For Veo CEO Candice Xie, Colorado Springs’ proactive approach to e-scooters matches their business philosophy. “We have been around for scooter share and bike share for over four years now,” she said. “We started in 2017, and one reason you might not have heard of us is because we grow our program very cautiously. We’re not like other vendors in the industry. We want to develop one program, we want to make sure it’s sustainable so it can grow for a longer term. We provide very customized shared scooters. It includes a lot of safety features and we have a very collaborative operations approach as well. With all this combined, I think that’s why the city of Colorado Springs chose us to offer a scooter share program to the city.”

Among the features the city was looking for in potential scooter-share providers was the ability to “geo-fence,” or limit the ability for scooters to operate outside designated areas. “Within the contracts that these providers are going to be executing are requirements for designated parking areas, and within their designated apps there’s controls to make sure you can’t just leave a scooter wherever you want,” explains Gondeck. “It has to be parked within a designated parking area, and all of that is being established in coordination and post-review through the city. I know some other things we hear are certainly about the safety of utilizing the scooters. Within the agreements and contracts and standard operating procedures of these providers, they have [rider] education and we can build within their applications specifics to our city and requirements on how they want that to work. Even things like where you’re allowed to ride the scooters to where you’re allowed to park them to where you have to get off and walk them, all of that is integrated into their application.”

Xie is familiar with the concerns people have about scooter share programs. “A scooter share program, when it’s new, it takes a lot of education efforts both from the city and our end,” she says. “I think we’ll be purposefully providing a lot of education programming, to help people understand how to use it and where to use it. We are also continuously doing a lot of safety education in the app and hosting community events, making sure everyone is on the same page. Everything takes time, and we all want to make sure we are the driving force to help people respect, and also use this wonderful alternative mode of transportation well in the community.”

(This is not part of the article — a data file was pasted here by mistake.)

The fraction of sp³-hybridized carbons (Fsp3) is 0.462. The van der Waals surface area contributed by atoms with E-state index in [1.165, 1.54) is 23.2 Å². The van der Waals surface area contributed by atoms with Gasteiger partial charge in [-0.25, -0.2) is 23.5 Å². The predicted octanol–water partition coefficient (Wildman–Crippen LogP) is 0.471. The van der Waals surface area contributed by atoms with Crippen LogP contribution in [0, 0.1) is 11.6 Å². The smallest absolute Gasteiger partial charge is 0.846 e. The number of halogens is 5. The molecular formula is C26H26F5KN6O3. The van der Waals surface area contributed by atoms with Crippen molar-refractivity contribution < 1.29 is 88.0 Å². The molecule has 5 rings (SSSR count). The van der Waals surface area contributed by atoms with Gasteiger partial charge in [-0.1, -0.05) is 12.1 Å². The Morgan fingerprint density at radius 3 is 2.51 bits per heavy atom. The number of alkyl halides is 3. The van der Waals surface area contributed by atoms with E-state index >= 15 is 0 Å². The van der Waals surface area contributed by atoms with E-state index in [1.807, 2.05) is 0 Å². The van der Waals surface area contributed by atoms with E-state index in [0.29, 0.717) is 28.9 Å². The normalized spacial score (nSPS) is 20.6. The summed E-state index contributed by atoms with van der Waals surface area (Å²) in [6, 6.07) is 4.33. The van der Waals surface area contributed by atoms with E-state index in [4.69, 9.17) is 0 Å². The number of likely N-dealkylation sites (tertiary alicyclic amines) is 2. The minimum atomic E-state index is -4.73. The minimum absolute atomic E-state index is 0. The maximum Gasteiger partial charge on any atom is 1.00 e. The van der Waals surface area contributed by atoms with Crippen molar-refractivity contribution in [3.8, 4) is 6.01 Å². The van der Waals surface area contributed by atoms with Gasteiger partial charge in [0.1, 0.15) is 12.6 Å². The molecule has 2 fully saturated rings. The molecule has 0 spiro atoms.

Xie said the speeds of the Veo scooters will be capped to 15 miles per hour, and all riders must be 18 years or older. To avoid stray scooters littering sidewalks, Veo would have designated scooter parking areas for customers. “From our end, we’ll set up different hubs within the city and encourage people to park and pick up the scooter from those specific hubs,” she said. “We’ll also educate people where they can and cannot park the scooter.”

In addition to the scooters providing a novel transportation option for the city, it will also bring new jobs to the local economy. “Both of these companies are going to have a local presence,” said Gondeck. “They will both be hiring local staff and having warehousing space in town for maintenance, storage and recharging the scooters and their batteries.”

The selection of the two firms is not a carte blanche for a scooter takeover, Gondeck noted. “All of these are going to be on a one-year pilot program,” she said. “They’re going to have continuous check-ins to see if they can continue on. Them having deployed successfully in very similar markets, that was the biggest, I think, proponent of why these specific companies were chosen.”

News Reporter

Heidi Beedle is a former soldier, educator, activist, and animal welfare worker. She received a Bachelor’s in English from UCCS. She has worked as a freelance writer covering LGBTQ issues, nuclear disasters, cattle mutilations, and social movements.